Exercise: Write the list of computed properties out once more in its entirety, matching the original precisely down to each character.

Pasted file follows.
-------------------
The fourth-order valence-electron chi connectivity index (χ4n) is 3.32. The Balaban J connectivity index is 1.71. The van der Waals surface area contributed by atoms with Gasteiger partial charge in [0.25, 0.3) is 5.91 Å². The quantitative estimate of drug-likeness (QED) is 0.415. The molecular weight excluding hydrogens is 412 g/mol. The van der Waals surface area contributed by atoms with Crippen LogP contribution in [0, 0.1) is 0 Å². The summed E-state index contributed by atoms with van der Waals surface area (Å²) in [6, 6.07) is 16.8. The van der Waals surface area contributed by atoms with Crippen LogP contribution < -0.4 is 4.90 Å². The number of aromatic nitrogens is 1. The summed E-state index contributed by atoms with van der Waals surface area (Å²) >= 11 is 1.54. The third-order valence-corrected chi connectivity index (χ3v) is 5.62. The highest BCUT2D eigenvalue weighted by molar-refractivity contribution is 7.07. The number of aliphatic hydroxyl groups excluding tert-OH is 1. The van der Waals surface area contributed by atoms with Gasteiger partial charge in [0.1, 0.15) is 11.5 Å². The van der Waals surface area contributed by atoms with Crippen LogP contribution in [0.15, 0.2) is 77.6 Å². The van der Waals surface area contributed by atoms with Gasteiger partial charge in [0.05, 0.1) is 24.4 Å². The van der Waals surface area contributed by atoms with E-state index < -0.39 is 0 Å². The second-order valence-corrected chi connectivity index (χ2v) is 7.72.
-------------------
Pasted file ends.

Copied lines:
The fourth-order valence-electron chi connectivity index (χ4n) is 3.32. The Balaban J connectivity index is 1.71. The van der Waals surface area contributed by atoms with Gasteiger partial charge in [0.25, 0.3) is 5.91 Å². The quantitative estimate of drug-likeness (QED) is 0.415. The molecular weight excluding hydrogens is 412 g/mol. The van der Waals surface area contributed by atoms with Crippen LogP contribution in [0, 0.1) is 0 Å². The summed E-state index contributed by atoms with van der Waals surface area (Å²) in [6, 6.07) is 16.8. The van der Waals surface area contributed by atoms with Crippen LogP contribution < -0.4 is 4.90 Å². The number of aromatic nitrogens is 1. The summed E-state index contributed by atoms with van der Waals surface area (Å²) >= 11 is 1.54. The third-order valence-corrected chi connectivity index (χ3v) is 5.62. The highest BCUT2D eigenvalue weighted by molar-refractivity contribution is 7.07. The number of aliphatic hydroxyl groups excluding tert-OH is 1. The van der Waals surface area contributed by atoms with Gasteiger partial charge in [0.1, 0.15) is 11.5 Å². The van der Waals surface area contributed by atoms with Crippen LogP contribution in [0.15, 0.2) is 77.6 Å². The van der Waals surface area contributed by atoms with Gasteiger partial charge in [0.05, 0.1) is 24.4 Å². The van der Waals surface area contributed by atoms with E-state index < -0.39 is 0 Å². The second-order valence-corrected chi connectivity index (χ2v) is 7.72.